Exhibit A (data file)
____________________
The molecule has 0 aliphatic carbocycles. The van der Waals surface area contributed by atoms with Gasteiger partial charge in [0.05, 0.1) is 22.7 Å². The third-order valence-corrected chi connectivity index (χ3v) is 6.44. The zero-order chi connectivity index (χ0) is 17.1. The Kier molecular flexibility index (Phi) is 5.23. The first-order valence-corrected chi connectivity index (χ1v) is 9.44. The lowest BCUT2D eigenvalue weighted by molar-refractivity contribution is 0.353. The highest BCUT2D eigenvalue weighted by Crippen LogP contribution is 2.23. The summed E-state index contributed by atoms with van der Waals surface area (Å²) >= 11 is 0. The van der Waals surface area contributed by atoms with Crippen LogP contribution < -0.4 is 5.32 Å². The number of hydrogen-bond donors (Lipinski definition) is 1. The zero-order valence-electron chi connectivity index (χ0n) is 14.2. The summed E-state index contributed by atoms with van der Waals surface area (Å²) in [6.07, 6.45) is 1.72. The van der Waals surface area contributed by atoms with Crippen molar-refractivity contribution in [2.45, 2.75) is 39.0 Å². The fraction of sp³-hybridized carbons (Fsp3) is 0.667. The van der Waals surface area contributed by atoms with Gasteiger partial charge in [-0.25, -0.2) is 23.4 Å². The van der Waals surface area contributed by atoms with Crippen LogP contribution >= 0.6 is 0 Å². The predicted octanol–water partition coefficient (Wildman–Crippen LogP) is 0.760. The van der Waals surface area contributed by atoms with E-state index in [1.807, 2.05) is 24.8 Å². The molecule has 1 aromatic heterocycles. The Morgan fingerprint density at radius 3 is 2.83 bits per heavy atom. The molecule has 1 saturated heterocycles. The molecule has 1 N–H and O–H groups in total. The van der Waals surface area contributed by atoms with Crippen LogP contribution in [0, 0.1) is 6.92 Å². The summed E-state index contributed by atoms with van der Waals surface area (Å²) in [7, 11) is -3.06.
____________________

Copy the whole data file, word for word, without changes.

The molecule has 0 aliphatic carbocycles. The van der Waals surface area contributed by atoms with Gasteiger partial charge in [0.05, 0.1) is 22.7 Å². The third-order valence-corrected chi connectivity index (χ3v) is 6.44. The zero-order chi connectivity index (χ0) is 17.1. The Kier molecular flexibility index (Phi) is 5.23. The first-order valence-corrected chi connectivity index (χ1v) is 9.44. The lowest BCUT2D eigenvalue weighted by molar-refractivity contribution is 0.353. The highest BCUT2D eigenvalue weighted by Crippen LogP contribution is 2.23. The summed E-state index contributed by atoms with van der Waals surface area (Å²) >= 11 is 0. The van der Waals surface area contributed by atoms with Crippen LogP contribution < -0.4 is 5.32 Å². The number of hydrogen-bond donors (Lipinski definition) is 1. The zero-order valence-electron chi connectivity index (χ0n) is 14.2. The summed E-state index contributed by atoms with van der Waals surface area (Å²) in [6.07, 6.45) is 1.72. The van der Waals surface area contributed by atoms with Crippen molar-refractivity contribution in [2.45, 2.75) is 39.0 Å². The fraction of sp³-hybridized carbons (Fsp3) is 0.667. The van der Waals surface area contributed by atoms with Gasteiger partial charge in [-0.25, -0.2) is 23.4 Å². The van der Waals surface area contributed by atoms with Crippen LogP contribution >= 0.6 is 0 Å². The predicted octanol–water partition coefficient (Wildman–Crippen LogP) is 0.760. The van der Waals surface area contributed by atoms with E-state index in [1.807, 2.05) is 24.8 Å². The molecule has 1 aromatic heterocycles. The Morgan fingerprint density at radius 3 is 2.83 bits per heavy atom. The molecule has 1 saturated heterocycles. The molecule has 1 N–H and O–H groups in total. The van der Waals surface area contributed by atoms with Crippen LogP contribution in [0, 0.1) is 6.92 Å². The summed E-state index contributed by atoms with van der Waals surface area (Å²) in [7, 11) is -3.06.